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1948-49 Theatre Catalog, 7th Edition, Page 551 (536)

1948-49 Theatre Catalog, 7th Edition
1948-49 Theatre Catalog
1948-49 Theatre Catalog, 7th Edition, Page 551
Page 551

1948-49 Theatre Catalog, 7th Edition, Page 551

The 16 mm. machine, which used a 2inch lens and provided an image only slightly smaller than the 24-foot screen, was placed in the booth from which the projection throw is 120 feet. To eliminate any possible interruption which might arise from the fact that the power would end while the picture was showing, Collis had the 16 mm. projector focused and placed next to the 35 mm. projector which began the performance.

Then, Sam Wells, the regular projectionist, started both projectors which ran at identical speedse24 frames per second. However, the Ampro Arc machine duplicated the larger projector in everything but light and sound. At the critical moment of power shut-om Wells switched on current to the 16 mm. projector arc lamp, turned on the sound and the show continued without a noticeable break. In fact, so successful was the change-over that not one of the Uptownls patrons complained or even commented to members of the staff on any variation in show quality. For that

matter, not even the management of the theatre detected the change of machines.

This experiment began during the film run of thhe Senator Was Indiscreet" and was continued during HA Double Life". Both films were Universal-International productions, and Walter Kene nedy Who handles that companyls 16 mm. departmenteSovereign Films-was able to supply the necessary small-gauge prints of each. When 16 mm. prints of scheduled short subjects could not be included, other films of similar interest were substituted. So successful was the experiment that the Uptown management continued their 16 mm. projection for three weeks and brought it to a close only after the installation of a central plant system to generate power during emergency shut-downs.

Certainly the Uptown experiment serves to further emphasize the versatility of 16 mm. projection and to prove its value even under operating conditions more severe than any for which it was originally designed. In Canada there is

a renewed interest in the use of 16 mm. are projectors-especially in out-door theatres, local halls, and villages-since many operators can now see their way clear to a means of providing motion picture entertainment at a fraction of the cost of 35 mm. sound equipment. Even more important, the use of 16 mm. safety film prints would eliminate the need to erect steel and concrete auditoriums; and in Canada this is a substantial item in any new theatre budget, because strict Dominion and Provincial fire restrictions make it almost impossible for a community of under 10,000 population to justify the investment represented by a 3 or 4 day a week theatre. For the U. S. operator, too, the experiment provides an entree into more economical exhibition with attendant savings in building costs, insurance rates, and all the other figures that dwell on the debit side of the books. Thus, the Uptown experiment may bring about a healthful stimulation, both in the 16 mm. equipment and film industry, and in the field of small theatre exhibition.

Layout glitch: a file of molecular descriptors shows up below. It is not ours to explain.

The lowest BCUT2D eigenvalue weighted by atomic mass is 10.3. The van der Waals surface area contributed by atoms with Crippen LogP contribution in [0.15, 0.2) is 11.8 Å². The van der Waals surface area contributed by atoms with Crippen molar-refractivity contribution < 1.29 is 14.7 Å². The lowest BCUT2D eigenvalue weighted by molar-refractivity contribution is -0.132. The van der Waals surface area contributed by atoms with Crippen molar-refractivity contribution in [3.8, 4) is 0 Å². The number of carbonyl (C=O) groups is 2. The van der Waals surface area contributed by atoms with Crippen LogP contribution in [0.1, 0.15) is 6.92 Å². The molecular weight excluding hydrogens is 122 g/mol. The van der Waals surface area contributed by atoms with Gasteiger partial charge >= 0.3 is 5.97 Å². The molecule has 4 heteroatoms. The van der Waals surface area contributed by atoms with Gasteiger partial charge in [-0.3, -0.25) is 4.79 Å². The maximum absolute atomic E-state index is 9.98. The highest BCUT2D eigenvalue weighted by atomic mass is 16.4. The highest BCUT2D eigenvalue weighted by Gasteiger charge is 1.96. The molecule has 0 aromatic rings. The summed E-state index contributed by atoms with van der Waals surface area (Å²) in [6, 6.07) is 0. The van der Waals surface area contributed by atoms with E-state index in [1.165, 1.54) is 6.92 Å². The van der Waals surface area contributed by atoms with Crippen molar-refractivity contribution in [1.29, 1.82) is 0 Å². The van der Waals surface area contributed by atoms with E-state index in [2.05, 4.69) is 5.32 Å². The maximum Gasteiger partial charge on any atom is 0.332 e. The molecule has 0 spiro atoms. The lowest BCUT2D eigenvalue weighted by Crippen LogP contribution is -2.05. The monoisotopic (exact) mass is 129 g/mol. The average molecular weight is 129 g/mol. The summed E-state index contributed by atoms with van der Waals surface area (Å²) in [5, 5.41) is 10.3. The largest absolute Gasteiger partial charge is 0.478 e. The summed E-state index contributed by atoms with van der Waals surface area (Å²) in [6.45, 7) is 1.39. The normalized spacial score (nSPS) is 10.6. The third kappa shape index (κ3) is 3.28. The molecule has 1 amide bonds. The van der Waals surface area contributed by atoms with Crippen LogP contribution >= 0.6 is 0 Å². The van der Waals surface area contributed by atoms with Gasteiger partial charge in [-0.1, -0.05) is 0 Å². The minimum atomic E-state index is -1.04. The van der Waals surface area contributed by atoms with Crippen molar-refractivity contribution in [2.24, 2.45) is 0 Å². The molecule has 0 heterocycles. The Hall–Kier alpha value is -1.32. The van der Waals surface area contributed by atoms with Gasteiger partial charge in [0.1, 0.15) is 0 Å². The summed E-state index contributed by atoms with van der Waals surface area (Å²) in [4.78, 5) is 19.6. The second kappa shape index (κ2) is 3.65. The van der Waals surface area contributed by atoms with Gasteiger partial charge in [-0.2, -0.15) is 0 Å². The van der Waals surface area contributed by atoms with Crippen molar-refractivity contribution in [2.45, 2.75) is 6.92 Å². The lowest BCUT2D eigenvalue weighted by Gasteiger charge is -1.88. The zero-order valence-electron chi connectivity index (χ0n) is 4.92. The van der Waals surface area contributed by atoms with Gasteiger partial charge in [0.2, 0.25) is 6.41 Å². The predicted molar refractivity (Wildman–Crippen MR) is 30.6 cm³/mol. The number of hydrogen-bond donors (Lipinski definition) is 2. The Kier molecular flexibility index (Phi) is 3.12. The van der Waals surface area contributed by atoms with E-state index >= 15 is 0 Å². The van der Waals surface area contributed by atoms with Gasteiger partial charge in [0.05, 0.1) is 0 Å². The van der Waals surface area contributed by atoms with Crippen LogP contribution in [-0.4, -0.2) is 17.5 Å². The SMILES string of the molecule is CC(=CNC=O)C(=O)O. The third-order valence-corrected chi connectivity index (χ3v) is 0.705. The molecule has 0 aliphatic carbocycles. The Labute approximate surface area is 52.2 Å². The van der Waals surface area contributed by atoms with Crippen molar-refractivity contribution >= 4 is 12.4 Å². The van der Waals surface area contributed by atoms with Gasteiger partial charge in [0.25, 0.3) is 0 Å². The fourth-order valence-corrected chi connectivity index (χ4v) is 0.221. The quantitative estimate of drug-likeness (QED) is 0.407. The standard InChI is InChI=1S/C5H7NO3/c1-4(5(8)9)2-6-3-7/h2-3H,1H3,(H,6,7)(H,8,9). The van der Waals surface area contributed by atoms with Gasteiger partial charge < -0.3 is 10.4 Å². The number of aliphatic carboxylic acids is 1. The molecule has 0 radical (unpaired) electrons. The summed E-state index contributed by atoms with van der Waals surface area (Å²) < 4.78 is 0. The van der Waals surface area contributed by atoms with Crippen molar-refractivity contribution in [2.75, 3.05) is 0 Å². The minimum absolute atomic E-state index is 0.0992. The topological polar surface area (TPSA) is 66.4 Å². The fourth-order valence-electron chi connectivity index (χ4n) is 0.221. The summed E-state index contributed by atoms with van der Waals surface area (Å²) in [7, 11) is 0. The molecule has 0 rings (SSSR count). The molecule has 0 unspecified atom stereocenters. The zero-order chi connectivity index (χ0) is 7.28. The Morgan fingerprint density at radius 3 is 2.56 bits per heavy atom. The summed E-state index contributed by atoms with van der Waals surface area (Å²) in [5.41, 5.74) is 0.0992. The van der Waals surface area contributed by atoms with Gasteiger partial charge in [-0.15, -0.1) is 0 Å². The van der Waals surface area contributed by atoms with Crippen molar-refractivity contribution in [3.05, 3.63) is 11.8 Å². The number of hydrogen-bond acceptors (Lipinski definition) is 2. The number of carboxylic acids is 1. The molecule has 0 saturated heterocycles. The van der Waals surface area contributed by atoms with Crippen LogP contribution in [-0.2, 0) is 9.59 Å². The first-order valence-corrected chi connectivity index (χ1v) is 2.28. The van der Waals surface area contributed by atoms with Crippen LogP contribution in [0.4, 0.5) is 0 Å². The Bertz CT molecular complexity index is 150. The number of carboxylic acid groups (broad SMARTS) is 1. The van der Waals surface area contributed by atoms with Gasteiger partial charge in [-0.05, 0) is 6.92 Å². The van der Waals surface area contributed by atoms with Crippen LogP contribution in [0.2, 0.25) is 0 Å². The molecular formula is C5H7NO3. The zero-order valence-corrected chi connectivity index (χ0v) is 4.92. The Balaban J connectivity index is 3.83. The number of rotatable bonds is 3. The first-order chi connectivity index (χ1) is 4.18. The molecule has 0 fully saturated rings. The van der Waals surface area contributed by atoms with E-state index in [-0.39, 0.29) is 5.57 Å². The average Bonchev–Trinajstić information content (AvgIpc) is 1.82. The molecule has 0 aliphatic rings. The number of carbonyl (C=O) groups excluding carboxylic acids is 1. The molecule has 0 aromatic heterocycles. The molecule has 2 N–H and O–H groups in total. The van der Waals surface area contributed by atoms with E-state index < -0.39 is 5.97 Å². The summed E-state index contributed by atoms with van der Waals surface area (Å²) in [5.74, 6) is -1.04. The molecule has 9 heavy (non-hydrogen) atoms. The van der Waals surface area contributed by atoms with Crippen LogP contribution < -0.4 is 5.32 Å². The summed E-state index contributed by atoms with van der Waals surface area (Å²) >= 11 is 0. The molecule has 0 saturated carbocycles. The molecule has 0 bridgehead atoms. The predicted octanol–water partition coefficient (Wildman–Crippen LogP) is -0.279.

Minimum requirements for the safe construction of theatres within the limited range of building operations common in smaller communities are set forth in the abridged edition of its master basic building code prepared by the Building Officials Conference of America, Inc., especially for communities of 25,000 and less.

The code comes out against the location 70f theatres "above or below the grade fioor of any building." It stipulates that all theatre buildings more than two stories high ifshall be of not less than one and one-half hour fire-resistive construction."

Where seats are fixed the codes requirement is that all rows be "individually fixed or fixed in rigid units between longitudinal aisles not less than 36 inches wide," with the distance from back to back being Snot less than 32 inches." Aisles must also be 36 inches wide where the seats are not fixed.

The code limits to seven the number of seats intervening between any seat and an aisle. It is suggested that in all theatres with an occupancy load of 100 or more persons all exit doors be equipped with panic-proof latches or bolts which release under a pressure of 15 pounds.

The BOCA advocates that all means of egress be indicated with approved metal signs spelling out "Exitll in red letters

not less than six inches high on a white background or other approved distinguishable colors.

Minimum floor loads are set at 60 pounds per square foot where seats are fixed and 100 where they are removable. Allowed for every person in a theatre are six square feet of floor space. Exits must be so arranged as not to require more than 100 feet of unobstructed travel to reach in structures of fire-resistive and protected incombustible construction and 75 feet in those of other type of construction. Structures seating 500 persons or less should have at least two exits, 501 to 900, three exits; 901 to 1800, four exits; over 1800, five exits.

Six air changes per hour are held necessary for a theatre to provide the required fresh air supply. Heres the minimum requirement covering sanitary fixtures: Up to 100 seats, two lavatories; 101 to 250, three; 251 to 500, four; 501 to 1000., six; 1001 to 1500, eight; 1501 to 2000, nine; more than 2000, one per 400 occupants.

(Reprinted [mm FILM DAILY)

EDITORS NOTE: With the availability of current prints on "safety-film", many of the restrictions in present day building codes should evaporate, The fire hazard 0/ 35:11.1". nitro-rellulose lilm has ("routed and developed many of the codes that plague the industry today. ,

1948-49 Theatre Catalog, 7th Edition, Page 551